I don’t feel like I’m that grumpy, but this week there seems to be a lot to complain about. So let’s start with the weather, or at least weather forecasting. My guest, Kristin Walls, is a very nice young lady who does the weekend weather at WHAS-TV. She patiently listened to my complaints about how weather forecasts unnecessarily cause schools to close last week, just because it was cold, and then explained what the real story is behind those predictions.
I also used the show to complain about a Kentucky judge who ruled that no, Kentucky will not amend one of its antiquated laws regarding alcohol. So you’re not going to be buying a bottle of wine at a grocery store. Also, a right-wing legislator managed to ruin a perfectly good domestic violence bill by attaching abortion language to it. Richie Farmer is headed to jail, a scenario hard to imagine when he was wearing those short shorts at Rupp Arena. And I talk about changes at my old place, Business First.
On a brighter note, I talked with entrepreneur Taylor Trusty about some cool technology and marketing at Blackstone Media, and get some advice on promoting the Rusty Satellite Show. Plus, I run down some of the entertaining shows on TV, including Justified.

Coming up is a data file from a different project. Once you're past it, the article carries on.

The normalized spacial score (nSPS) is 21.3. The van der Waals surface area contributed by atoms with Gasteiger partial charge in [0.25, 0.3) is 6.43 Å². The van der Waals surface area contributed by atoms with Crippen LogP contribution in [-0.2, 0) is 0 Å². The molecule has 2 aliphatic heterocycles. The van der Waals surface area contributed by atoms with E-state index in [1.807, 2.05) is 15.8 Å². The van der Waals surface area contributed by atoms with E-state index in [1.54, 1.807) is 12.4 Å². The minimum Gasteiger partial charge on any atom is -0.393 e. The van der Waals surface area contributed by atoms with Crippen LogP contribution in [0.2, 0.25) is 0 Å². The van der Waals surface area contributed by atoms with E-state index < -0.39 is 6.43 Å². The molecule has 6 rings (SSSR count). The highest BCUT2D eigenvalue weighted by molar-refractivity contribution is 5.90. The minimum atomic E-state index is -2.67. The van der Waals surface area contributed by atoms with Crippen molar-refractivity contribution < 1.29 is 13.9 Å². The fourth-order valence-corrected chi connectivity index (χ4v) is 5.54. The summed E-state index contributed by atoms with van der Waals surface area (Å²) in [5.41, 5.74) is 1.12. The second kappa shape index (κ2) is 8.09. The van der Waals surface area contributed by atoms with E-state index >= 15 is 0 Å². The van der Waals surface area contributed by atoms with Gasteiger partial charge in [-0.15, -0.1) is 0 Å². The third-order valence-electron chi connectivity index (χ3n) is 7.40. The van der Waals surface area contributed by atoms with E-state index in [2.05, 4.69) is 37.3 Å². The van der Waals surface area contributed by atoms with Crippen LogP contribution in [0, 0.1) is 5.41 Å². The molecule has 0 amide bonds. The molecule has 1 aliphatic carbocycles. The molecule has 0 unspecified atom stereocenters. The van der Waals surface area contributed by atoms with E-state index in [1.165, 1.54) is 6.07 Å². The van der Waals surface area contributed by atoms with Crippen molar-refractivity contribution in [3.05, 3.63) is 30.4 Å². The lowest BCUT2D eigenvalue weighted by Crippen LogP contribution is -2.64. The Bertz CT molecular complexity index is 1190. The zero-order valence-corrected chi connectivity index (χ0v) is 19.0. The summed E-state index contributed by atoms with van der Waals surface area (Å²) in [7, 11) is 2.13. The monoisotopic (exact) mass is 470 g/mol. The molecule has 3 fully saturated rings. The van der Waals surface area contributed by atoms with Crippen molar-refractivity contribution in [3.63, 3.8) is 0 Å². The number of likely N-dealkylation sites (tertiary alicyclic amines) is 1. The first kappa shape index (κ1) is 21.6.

A week that started at zero ended up with an emotional high in Louisville. Frigid cold weather that forecasters reminded us constantly was a polar vortex producing the lowest temps in decades led panicked JCPS officials to call off school, and dozens and dozens of other businesses to shut down as well. Because it was too cold. Wimps. But the big story was Bobby Petrino. After Charlie Strong announced he’d taken the job at Texas (much to the chagrin of a booster named Red McCombs), the search for a new football coach around here prompted a massive increase in call-ins to sports talk shows. But when the dust settled, the guy whose teams averaged 50 points a game here was the logical choice. Critics argued that Petrino’s personal peccadillos were too troubling, but by week’s end most everyone in town is on board. And pumped about going to Papa John’s Cardinal Stadium next fall. A gutsy Tom Jurich simply chose the coach most likely to win.